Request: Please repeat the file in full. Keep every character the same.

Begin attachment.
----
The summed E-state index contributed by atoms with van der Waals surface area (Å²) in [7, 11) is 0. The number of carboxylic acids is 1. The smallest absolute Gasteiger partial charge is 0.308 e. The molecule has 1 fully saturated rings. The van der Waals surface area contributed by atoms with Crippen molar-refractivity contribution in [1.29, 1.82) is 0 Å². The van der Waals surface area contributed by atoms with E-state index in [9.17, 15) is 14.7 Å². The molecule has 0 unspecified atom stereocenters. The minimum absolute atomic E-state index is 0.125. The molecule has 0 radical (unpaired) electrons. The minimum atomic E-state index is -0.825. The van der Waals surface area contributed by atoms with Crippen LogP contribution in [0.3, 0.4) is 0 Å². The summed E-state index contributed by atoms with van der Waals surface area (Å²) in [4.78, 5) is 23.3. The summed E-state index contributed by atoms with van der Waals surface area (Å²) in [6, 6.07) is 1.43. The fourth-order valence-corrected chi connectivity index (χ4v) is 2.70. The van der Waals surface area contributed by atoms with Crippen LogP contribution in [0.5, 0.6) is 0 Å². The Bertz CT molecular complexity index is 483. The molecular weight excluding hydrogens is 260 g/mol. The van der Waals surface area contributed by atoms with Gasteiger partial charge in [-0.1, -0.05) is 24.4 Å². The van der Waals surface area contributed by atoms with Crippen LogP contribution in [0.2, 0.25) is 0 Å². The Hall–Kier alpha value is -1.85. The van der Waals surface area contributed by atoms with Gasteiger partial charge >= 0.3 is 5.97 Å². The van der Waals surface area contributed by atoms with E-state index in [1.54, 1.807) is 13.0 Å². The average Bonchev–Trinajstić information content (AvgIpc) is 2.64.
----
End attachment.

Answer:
The summed E-state index contributed by atoms with van der Waals surface area (Å²) in [7, 11) is 0. The number of carboxylic acids is 1. The smallest absolute Gasteiger partial charge is 0.308 e. The molecule has 1 fully saturated rings. The van der Waals surface area contributed by atoms with Crippen molar-refractivity contribution in [1.29, 1.82) is 0 Å². The van der Waals surface area contributed by atoms with E-state index in [9.17, 15) is 14.7 Å². The molecule has 0 unspecified atom stereocenters. The minimum absolute atomic E-state index is 0.125. The molecule has 0 radical (unpaired) electrons. The minimum atomic E-state index is -0.825. The van der Waals surface area contributed by atoms with Crippen LogP contribution in [0.3, 0.4) is 0 Å². The summed E-state index contributed by atoms with van der Waals surface area (Å²) in [4.78, 5) is 23.3. The summed E-state index contributed by atoms with van der Waals surface area (Å²) in [6, 6.07) is 1.43. The fourth-order valence-corrected chi connectivity index (χ4v) is 2.70. The van der Waals surface area contributed by atoms with Crippen LogP contribution in [0.5, 0.6) is 0 Å². The Bertz CT molecular complexity index is 483. The molecular weight excluding hydrogens is 260 g/mol. The van der Waals surface area contributed by atoms with Gasteiger partial charge in [-0.1, -0.05) is 24.4 Å². The van der Waals surface area contributed by atoms with Crippen LogP contribution in [0.2, 0.25) is 0 Å². The Hall–Kier alpha value is -1.85. The van der Waals surface area contributed by atoms with Gasteiger partial charge >= 0.3 is 5.97 Å². The van der Waals surface area contributed by atoms with E-state index in [1.54, 1.807) is 13.0 Å². The average Bonchev–Trinajstić information content (AvgIpc) is 2.64.